Starbucks has been working in partnership with environmental organisation Conservation International for over 15 years, ensuring that 99% of Starbucks coffee is ethically sourced. This figure makes Starbucks the largest coffee retailer to reach this milestone, and the 9th September – the ninth day of the ninth month – was used to celebrate the 99% ethically sourced coffee in stores.
To mark the occasion, Starbucks Capucines store in Paris hosted stakeholders to learn more about the Starbucks coffee sourcing journey, the development of Starbucks C.A.F.E (Coffee and Farmer Equity) practices programme, progress to date and ambitions for the future.
Béatrice Héraud from sustainability research company Novethic discussed the Sustainable Coffee Challenge. It’s through this challenge, Starbucks and Conservation International intend to work with other coffee companies to make coffee the world’s first sustainable agricultural product.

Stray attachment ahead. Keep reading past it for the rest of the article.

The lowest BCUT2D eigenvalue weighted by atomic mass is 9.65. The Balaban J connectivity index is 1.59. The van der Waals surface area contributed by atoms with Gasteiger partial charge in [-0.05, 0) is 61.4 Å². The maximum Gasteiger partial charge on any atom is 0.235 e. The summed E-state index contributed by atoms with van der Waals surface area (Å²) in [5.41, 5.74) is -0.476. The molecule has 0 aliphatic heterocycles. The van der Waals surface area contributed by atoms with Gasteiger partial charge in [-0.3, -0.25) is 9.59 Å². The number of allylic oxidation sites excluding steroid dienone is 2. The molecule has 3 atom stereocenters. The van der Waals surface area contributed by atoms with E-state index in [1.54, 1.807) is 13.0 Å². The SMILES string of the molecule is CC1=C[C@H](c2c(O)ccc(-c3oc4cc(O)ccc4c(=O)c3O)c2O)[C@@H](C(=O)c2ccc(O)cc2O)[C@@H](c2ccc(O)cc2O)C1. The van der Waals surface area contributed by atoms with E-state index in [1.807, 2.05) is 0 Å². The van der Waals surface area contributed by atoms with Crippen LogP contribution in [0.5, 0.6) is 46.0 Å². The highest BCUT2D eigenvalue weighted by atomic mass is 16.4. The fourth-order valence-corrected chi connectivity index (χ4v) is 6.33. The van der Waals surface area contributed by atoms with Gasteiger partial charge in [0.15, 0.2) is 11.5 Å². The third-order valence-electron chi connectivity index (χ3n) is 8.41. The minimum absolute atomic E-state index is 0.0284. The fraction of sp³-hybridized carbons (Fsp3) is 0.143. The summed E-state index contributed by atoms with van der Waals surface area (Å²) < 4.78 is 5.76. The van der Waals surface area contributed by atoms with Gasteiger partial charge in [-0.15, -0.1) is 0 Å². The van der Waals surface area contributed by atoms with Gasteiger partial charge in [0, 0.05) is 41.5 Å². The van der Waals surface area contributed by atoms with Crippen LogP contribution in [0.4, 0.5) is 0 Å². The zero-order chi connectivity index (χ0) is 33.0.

Kemal, a Parisian Starbucks partner who joined the annual Origin trip to a Rwandan coffee farm to see the impact that C.A.F.E practices has on the lives of our farmers first-hand led a tasting of the Rwandan Hingakawa Reserve coffee. The word "Hingakawa" is native Rwandan and translates into "Let's grow coffee." This Rwandan chant is also the name of an all-women led co-op Starbucks supports, where women are supported by growing coffee.